The riff fired off by Keith Richards that introduced Brown Sugar as well as the album it helped immortalize, Sticky Fingers, was the sound that shot the Rolling Stones into the 1970s. But it was more, too. That wonderfully simple but potently infectious guitar hook signaled the launch of a new era for the Stones commercially as well as artistically. After ending the 1960s with the death of guitarist Brian Jones and the horror of the Altamont festival, the band regrouped, enlisted guitarist Mick Taylor, started their own record label (a rarity in those days) and redefined for the rest of the decade the degrees to which rock stardom could reach.
Sticky Fingers returns to us this summer as the third '70s-era Stones album to be expanded with bonus peaks behind the curtain as to how the music was fashioned. As with earlier reissues of 1972's Exile of Main Street and 1978's Some Girls, the remastered Sticky Fingers comes to us with a bonus disc of unreleased gems, which is the real reason to check it out.
Not that there was anything wrong with the original album, mind you. It remains a rollercoaster of country regret (Wild Horses), brassy rock and party soul (Bitch), blues reveries (You Gotta Move) and a savage, wiry version of Robert Johnson's I Got the Blues, the record's only non-original tune), drug draped confessions (Sister Morphine) and two bonafide epics: the underappreciated orchestral parting shot Moonlight Mile and the sublime jam adventure Can't You Hear Me Knocking that will forever remain Taylor's defining recorded moment from his tenure with the Stones (even though his extended solo makes the band sound oddly like early Santana).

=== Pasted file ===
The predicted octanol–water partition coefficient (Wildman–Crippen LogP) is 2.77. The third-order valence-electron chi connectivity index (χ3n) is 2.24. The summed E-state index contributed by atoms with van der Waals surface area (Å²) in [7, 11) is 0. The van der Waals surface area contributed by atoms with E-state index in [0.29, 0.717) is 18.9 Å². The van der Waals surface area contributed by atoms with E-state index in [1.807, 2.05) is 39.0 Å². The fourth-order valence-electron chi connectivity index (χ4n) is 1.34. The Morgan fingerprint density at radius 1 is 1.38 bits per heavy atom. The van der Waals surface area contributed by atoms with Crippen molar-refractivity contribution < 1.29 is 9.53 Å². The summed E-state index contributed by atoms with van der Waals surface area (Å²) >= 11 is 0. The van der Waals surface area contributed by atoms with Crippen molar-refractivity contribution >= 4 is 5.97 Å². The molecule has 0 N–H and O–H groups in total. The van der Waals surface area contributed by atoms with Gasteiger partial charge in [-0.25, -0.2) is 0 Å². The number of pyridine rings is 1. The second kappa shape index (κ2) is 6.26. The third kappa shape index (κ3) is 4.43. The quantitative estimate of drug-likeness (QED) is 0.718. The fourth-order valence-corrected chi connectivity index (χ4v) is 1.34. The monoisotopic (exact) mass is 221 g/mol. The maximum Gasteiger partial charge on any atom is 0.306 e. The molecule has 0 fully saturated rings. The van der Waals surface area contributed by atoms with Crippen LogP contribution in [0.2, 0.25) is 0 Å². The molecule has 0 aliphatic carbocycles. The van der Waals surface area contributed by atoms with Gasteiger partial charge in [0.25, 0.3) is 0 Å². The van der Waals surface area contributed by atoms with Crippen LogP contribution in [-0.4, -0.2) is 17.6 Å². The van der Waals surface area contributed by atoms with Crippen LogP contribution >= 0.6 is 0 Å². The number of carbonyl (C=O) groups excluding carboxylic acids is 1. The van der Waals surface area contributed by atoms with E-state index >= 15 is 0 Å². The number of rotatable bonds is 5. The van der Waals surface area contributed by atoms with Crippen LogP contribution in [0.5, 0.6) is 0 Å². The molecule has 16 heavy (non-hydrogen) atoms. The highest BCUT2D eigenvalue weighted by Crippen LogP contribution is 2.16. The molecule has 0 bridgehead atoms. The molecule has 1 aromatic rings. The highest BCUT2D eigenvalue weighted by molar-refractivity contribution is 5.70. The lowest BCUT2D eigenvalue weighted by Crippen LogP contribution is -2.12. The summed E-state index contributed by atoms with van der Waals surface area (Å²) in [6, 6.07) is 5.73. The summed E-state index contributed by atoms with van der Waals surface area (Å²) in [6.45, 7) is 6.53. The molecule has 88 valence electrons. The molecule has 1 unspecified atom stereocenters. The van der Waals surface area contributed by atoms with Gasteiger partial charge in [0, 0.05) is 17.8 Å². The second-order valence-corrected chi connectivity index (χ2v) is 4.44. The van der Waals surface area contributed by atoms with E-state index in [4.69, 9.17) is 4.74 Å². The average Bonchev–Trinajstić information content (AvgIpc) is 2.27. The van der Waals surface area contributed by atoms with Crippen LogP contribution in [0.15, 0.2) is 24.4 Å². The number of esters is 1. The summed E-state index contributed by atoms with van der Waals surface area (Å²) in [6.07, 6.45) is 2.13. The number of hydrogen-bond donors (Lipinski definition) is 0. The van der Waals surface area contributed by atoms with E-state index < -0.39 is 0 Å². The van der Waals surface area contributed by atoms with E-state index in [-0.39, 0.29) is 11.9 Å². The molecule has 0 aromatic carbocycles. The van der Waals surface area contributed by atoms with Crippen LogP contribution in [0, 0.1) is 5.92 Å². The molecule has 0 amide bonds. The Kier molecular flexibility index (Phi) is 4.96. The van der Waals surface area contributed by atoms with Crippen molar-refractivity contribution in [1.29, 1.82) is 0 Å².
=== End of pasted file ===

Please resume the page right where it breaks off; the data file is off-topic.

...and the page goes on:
The material on the bonus disc doesn't diminish any of that, not even an alternate version of Brown Sugar cut with Eric Clapton. But it does illuminate the seemingly organic soulfulness that drove the Stones in the early '70s, especially in a rehearsal-like run through of Can't You Hear Me Knocking without Taylor's solo and a wonderfully loose take on Bitch that is essentially a jam.
The real treat, though, comes from 30 minutes of unreleased concert recordings from a March 1971 show at The Roundhouse in London. With pianist Nicky Hopkins and tenor sax strongman Bobby Keys beefing up the sound, the Stones revisit five late '60s classics first featured in live form on 1970's Get Yer Ya-Yas Out, a record that was literally half-baked (its concert cuts were supposedly heavily modified by studio post-production).
On these excavated takes, led by a typically boisterous Midnight Rambler, the Stones vindicate themselves from the sour coda of the '60s by making the songs part of their wild'70s rebirth.
Walter Tunis | Contributing Music Critic